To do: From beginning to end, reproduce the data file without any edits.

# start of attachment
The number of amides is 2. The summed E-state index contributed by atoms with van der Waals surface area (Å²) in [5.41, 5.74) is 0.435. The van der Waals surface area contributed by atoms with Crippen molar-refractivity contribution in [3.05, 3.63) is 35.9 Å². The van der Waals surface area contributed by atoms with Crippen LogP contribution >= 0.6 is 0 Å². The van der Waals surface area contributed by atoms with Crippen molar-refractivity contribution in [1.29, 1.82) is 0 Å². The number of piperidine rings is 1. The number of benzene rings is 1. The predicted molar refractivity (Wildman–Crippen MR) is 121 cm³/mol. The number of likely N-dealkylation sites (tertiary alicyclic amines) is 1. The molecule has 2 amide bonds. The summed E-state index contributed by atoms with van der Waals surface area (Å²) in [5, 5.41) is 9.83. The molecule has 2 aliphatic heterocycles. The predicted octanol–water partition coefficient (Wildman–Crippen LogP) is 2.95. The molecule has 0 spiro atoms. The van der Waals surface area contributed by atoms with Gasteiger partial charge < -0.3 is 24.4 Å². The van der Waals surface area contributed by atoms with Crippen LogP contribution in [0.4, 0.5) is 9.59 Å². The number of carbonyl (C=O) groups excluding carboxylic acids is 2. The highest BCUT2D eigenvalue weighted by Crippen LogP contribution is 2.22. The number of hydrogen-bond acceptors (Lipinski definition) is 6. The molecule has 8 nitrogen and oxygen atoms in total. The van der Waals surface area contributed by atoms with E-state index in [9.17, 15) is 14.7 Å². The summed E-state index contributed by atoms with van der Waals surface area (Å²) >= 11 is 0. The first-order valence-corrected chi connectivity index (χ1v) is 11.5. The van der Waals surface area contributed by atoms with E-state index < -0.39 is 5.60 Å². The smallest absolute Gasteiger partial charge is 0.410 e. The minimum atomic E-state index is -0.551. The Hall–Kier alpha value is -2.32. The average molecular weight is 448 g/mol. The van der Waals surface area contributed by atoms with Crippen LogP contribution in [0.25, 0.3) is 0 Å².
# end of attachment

The number of amides is 2. The summed E-state index contributed by atoms with van der Waals surface area (Å²) in [5.41, 5.74) is 0.435. The van der Waals surface area contributed by atoms with Crippen molar-refractivity contribution in [3.05, 3.63) is 35.9 Å². The van der Waals surface area contributed by atoms with Crippen LogP contribution >= 0.6 is 0 Å². The van der Waals surface area contributed by atoms with Crippen molar-refractivity contribution in [1.29, 1.82) is 0 Å². The number of piperidine rings is 1. The number of benzene rings is 1. The predicted molar refractivity (Wildman–Crippen MR) is 121 cm³/mol. The number of likely N-dealkylation sites (tertiary alicyclic amines) is 1. The molecule has 2 amide bonds. The summed E-state index contributed by atoms with van der Waals surface area (Å²) in [5, 5.41) is 9.83. The molecule has 2 aliphatic heterocycles. The predicted octanol–water partition coefficient (Wildman–Crippen LogP) is 2.95. The molecule has 0 spiro atoms. The van der Waals surface area contributed by atoms with Gasteiger partial charge < -0.3 is 24.4 Å². The van der Waals surface area contributed by atoms with Crippen LogP contribution in [0.4, 0.5) is 9.59 Å². The number of carbonyl (C=O) groups excluding carboxylic acids is 2. The highest BCUT2D eigenvalue weighted by Crippen LogP contribution is 2.22. The number of hydrogen-bond acceptors (Lipinski definition) is 6. The molecule has 8 nitrogen and oxygen atoms in total. The van der Waals surface area contributed by atoms with E-state index in [9.17, 15) is 14.7 Å². The summed E-state index contributed by atoms with van der Waals surface area (Å²) >= 11 is 0. The first-order valence-corrected chi connectivity index (χ1v) is 11.5. The van der Waals surface area contributed by atoms with E-state index < -0.39 is 5.60 Å². The smallest absolute Gasteiger partial charge is 0.410 e. The minimum atomic E-state index is -0.551. The Hall–Kier alpha value is -2.32. The average molecular weight is 448 g/mol. The van der Waals surface area contributed by atoms with Crippen LogP contribution in [0.25, 0.3) is 0 Å².